Another issue in many institutions is the ORs lack of knowledge and education within the SPD department and vice versa. They are not techs in SPD, so many do not realize how the turn-over process really does work. The SPD is responsible for more than cleaning instruments; it is responsible for case carts, par levels, supply carts, decontamination, assembling, sterilization, equipment plus many other tasks. Although the OR is the primary customer, the SPD must provide services for all end users. Suggesting that the OR techs and nurses spend time in the SPD may help the OR to better understand the functions of the SPD and how the flow works. They need to understand the correct terminology of instruments names, how sterilization works and the amount of time it actually takes to re-process one tray. Perhaps invite surgeons to the SPD for a tour; this can be the perfect opportunity for a mini in-service.

A guarantee of quality in reprocessing is essential to achieve a great product and service. Proper sterilization of all patient-care equipment and devices cannot be substituted. SPD techs should spend a few hours daily in the OR, which can be very beneficial for both units. The SPD tech can better understand the OR processes, realizing that the fast-paced OR faces time pressures and constraints they may be short staffed, they are fatigued and they must multitask. Both departments are under a significant amount of stress, however, trust, communication, prioritization and teamwork will alleviate these common issues.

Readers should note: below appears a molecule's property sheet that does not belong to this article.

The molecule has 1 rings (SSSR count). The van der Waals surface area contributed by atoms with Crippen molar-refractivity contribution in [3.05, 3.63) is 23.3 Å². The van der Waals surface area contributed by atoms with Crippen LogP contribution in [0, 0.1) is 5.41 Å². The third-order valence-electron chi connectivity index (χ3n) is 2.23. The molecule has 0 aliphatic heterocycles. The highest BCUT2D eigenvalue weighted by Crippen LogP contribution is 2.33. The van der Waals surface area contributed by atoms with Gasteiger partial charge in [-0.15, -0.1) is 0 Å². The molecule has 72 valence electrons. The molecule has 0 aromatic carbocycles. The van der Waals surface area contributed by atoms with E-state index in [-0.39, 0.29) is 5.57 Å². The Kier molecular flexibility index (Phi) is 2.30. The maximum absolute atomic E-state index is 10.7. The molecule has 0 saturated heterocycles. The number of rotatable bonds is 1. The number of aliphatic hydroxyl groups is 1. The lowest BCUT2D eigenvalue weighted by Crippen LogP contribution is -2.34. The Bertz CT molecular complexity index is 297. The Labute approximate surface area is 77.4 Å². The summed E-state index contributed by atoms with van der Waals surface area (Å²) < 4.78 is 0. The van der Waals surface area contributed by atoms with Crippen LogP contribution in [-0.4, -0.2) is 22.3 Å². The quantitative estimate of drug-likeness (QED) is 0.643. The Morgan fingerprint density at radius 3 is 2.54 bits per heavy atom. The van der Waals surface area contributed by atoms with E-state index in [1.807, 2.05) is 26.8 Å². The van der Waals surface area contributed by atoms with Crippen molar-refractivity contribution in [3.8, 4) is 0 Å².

Misplaced trays and supplies in the OR can be easily tracked, either manually or through a computer-based tracking system. Some facilities utilize a manual OR elevator log sheet, in which all items sent to the OR are documented with the date, time, doctor and case number. OR professionals should be encouraged to document on a log sheet of their own, when they receive the item. If there are any discrepancies, share the information with their colleagues in the SPD. Although the process can be time-consuming, it all works out in the long run. This is where ownership comes in; OR staff should take the initiative to help make things flow effectively. Making statements such as, Im too busy and I dont have time is not acceptable and should be addressed immediately. We must make time, as we are patients advocates. We are responsible for ensuring that we have the necessary resources for good patient outcomes. Both departments must trust each other. A hands-on OR and SPD manager is likely to be a much more effective manager. Many times, the manager only hears of issues when it is out of the employees control. This can be avoided with continued communication and teamwork. Both departments need to realize that they go hand in hand. Its like a finely tuned car; you cant drive your car without the gasoline. The bottom line is that the OR is the car and the SPD is the fuel that keeps the OR running. 

Kristina Pirollo, CRCST, is director of central sterile services and OR materials management at Trinitas Hospital in Elizabeth, N.J.